35. Network View (Owner’s Perspective) NOT IN EXAM Ch. 4

  36. Aspects of Design Ch. 4

  37. Two important goals • Design for change (Parnas) • designers tend to concentrate on current needs • special effort needed to anticipate likely changes • Product families (Parnas) • think of the current system under design as a member of a program family • Design the core part of a family of system Ch. 4

  38. Sample likely changes? (1) • Algorithms • e.g., replace inefficient sorting algorithm with a more efficient one • Change of data representation • e.g., from binary tree to a threaded tree (see example) • 17% of maintenance costs attributed to data representation changes (Lientz and Swanson, 1980) Ch. 4

  39. Example Ch. 4

  40. Sample likely changes? (2) • Change of underlying abstract machine • new release of operating system • new optimizing compiler • new version of DBMS • … • Change of peripheral devices • Change of "social" environment • new tax regime • EURO vs national currency in EU • Change due to developmentprocess • transform prototype into product Ch. 4

  41. Product families • Different versions of the same system • e.g. a family of mobile phones • members of the family may differ in network standards, end-user interaction languages, … • e.g. a facility reservation system • for hotels: reserve rooms, restaurant, conference space, …, equipment (video beamers, overhead projectors, …) • for a university • many functionalities are similar, some are different (e.g., facilities may be free of charge or not) Ch. 4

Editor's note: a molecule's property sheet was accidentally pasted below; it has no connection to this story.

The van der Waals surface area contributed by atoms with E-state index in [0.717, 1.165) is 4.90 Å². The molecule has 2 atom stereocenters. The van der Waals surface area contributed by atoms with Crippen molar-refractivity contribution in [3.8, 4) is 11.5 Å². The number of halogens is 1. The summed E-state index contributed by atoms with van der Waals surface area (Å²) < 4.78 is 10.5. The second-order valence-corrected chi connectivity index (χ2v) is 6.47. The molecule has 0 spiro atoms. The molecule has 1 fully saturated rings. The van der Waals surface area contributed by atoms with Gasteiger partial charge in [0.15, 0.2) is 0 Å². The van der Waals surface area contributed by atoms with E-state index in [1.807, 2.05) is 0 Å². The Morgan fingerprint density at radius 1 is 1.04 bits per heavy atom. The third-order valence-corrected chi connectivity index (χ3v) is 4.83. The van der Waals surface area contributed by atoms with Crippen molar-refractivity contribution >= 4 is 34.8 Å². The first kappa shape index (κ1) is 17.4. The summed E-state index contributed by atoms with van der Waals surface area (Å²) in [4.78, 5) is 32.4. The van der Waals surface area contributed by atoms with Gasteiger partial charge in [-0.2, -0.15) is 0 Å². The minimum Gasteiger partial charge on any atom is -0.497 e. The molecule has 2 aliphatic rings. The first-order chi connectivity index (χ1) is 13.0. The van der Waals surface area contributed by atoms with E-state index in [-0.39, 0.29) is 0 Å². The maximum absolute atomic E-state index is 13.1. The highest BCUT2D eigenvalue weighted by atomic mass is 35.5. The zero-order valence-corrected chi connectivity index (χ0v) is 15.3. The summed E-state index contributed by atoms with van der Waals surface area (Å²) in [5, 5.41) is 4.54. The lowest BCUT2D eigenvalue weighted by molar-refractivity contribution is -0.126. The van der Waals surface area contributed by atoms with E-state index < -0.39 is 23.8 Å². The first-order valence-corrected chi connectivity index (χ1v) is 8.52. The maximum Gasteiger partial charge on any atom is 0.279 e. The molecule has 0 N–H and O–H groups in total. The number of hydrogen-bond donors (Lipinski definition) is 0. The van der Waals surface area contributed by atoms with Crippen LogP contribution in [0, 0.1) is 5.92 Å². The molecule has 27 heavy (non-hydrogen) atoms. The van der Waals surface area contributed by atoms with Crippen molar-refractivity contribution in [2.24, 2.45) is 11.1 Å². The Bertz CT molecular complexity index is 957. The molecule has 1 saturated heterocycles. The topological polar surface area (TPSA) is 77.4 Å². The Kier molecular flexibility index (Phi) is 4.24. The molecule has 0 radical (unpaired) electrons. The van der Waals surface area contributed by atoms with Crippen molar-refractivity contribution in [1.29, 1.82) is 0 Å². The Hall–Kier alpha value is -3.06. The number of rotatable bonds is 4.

42. Design goal for family • Design the whole family as one system, not each individual member of the family separately Ch. 4

  43. Sequential completion: the wrong way • Design first member of product family • Modify existing software to get next member products Ch. 4

  44. Requirements Requirements Requirements 1 1 1 2 2 2 Version 1 3 Version 1 3 4 3 4 6 4 Version 1 Version 2 5 7 Version 3 5 Version 2 Sequential completion:a graphical view intermediate design final product Ch. 4

  45. How to do better • Anticipate definition of all family members • Identify what is common to all family members, delay decisions that differentiate among different members • We will learn how to manage change in design Ch. 4

  46. Module • A well-defined component of a software system • A part of a system that provides a set of services to other modules • Services are computational elements that other modules may use Ch. 4

  47. Questions • How to define the structure of a modular system? • What are the desirable properties of that structure? Ch. 4

  48. Modules and relations • Let S be a set of modules S = {M1, M2, . . ., Mn} • A binary relation r on S is a subset of S x S that is r  S x S • If Mi and Mj are in S, then:<Mi, Mj>  r can be written as Mi r Mj Ch. 4

  49. Relations • Transitive closure r+ of r Mi r+ Mj iff Mi r Mj or Mk in S s.t. Mi r Mk and Mk r+ Mj (We assume our relations to be irreflexive) • r is a hierarchy iff there are no two elements Mi, Mj s.t. Mi r+ Mj  Mj r+ Mi Ch. 4

  50. Relations • Relations can be represented as graphs • A hierarchy is a DAG (directed acyclic graph) a graph a DAG Ch. 4